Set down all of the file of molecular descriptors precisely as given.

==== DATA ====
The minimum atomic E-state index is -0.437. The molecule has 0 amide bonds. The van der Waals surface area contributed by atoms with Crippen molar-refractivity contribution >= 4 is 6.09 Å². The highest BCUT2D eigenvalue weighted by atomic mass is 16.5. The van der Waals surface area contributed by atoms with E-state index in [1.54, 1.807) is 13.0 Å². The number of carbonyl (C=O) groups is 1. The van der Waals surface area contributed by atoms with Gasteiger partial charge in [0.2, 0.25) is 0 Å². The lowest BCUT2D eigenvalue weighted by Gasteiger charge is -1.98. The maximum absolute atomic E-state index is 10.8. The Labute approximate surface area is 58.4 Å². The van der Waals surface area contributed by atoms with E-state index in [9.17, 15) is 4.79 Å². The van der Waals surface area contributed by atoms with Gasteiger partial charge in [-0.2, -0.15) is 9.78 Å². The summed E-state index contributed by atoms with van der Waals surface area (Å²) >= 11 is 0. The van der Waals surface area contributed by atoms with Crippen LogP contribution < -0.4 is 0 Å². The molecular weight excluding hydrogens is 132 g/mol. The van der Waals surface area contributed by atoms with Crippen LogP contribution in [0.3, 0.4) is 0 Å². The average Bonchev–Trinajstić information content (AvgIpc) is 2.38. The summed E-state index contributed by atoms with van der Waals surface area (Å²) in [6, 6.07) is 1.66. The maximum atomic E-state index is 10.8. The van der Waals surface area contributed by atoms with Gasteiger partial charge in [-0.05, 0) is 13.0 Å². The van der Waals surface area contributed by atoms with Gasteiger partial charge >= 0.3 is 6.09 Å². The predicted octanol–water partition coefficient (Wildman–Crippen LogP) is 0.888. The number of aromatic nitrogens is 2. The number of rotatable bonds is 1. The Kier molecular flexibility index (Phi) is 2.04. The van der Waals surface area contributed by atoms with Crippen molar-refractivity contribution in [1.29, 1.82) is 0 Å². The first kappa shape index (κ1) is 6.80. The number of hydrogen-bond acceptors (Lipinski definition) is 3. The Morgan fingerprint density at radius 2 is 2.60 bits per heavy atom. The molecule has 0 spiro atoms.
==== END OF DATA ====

The minimum atomic E-state index is -0.437. The molecule has 0 amide bonds. The van der Waals surface area contributed by atoms with Crippen molar-refractivity contribution >= 4 is 6.09 Å². The highest BCUT2D eigenvalue weighted by atomic mass is 16.5. The van der Waals surface area contributed by atoms with E-state index in [1.54, 1.807) is 13.0 Å². The number of carbonyl (C=O) groups is 1. The van der Waals surface area contributed by atoms with Gasteiger partial charge in [0.2, 0.25) is 0 Å². The lowest BCUT2D eigenvalue weighted by Gasteiger charge is -1.98. The maximum absolute atomic E-state index is 10.8. The Labute approximate surface area is 58.4 Å². The van der Waals surface area contributed by atoms with E-state index in [9.17, 15) is 4.79 Å². The van der Waals surface area contributed by atoms with Gasteiger partial charge in [-0.2, -0.15) is 9.78 Å². The summed E-state index contributed by atoms with van der Waals surface area (Å²) >= 11 is 0. The van der Waals surface area contributed by atoms with Crippen LogP contribution < -0.4 is 0 Å². The molecular weight excluding hydrogens is 132 g/mol. The van der Waals surface area contributed by atoms with Crippen LogP contribution in [0.3, 0.4) is 0 Å². The average Bonchev–Trinajstić information content (AvgIpc) is 2.38. The summed E-state index contributed by atoms with van der Waals surface area (Å²) in [6, 6.07) is 1.66. The maximum atomic E-state index is 10.8. The van der Waals surface area contributed by atoms with Gasteiger partial charge in [-0.05, 0) is 13.0 Å². The van der Waals surface area contributed by atoms with Gasteiger partial charge >= 0.3 is 6.09 Å². The predicted octanol–water partition coefficient (Wildman–Crippen LogP) is 0.888. The number of aromatic nitrogens is 2. The number of rotatable bonds is 1. The Kier molecular flexibility index (Phi) is 2.04. The van der Waals surface area contributed by atoms with Crippen molar-refractivity contribution in [1.29, 1.82) is 0 Å². The first kappa shape index (κ1) is 6.80. The number of hydrogen-bond acceptors (Lipinski definition) is 3. The Morgan fingerprint density at radius 2 is 2.60 bits per heavy atom. The molecule has 0 spiro atoms.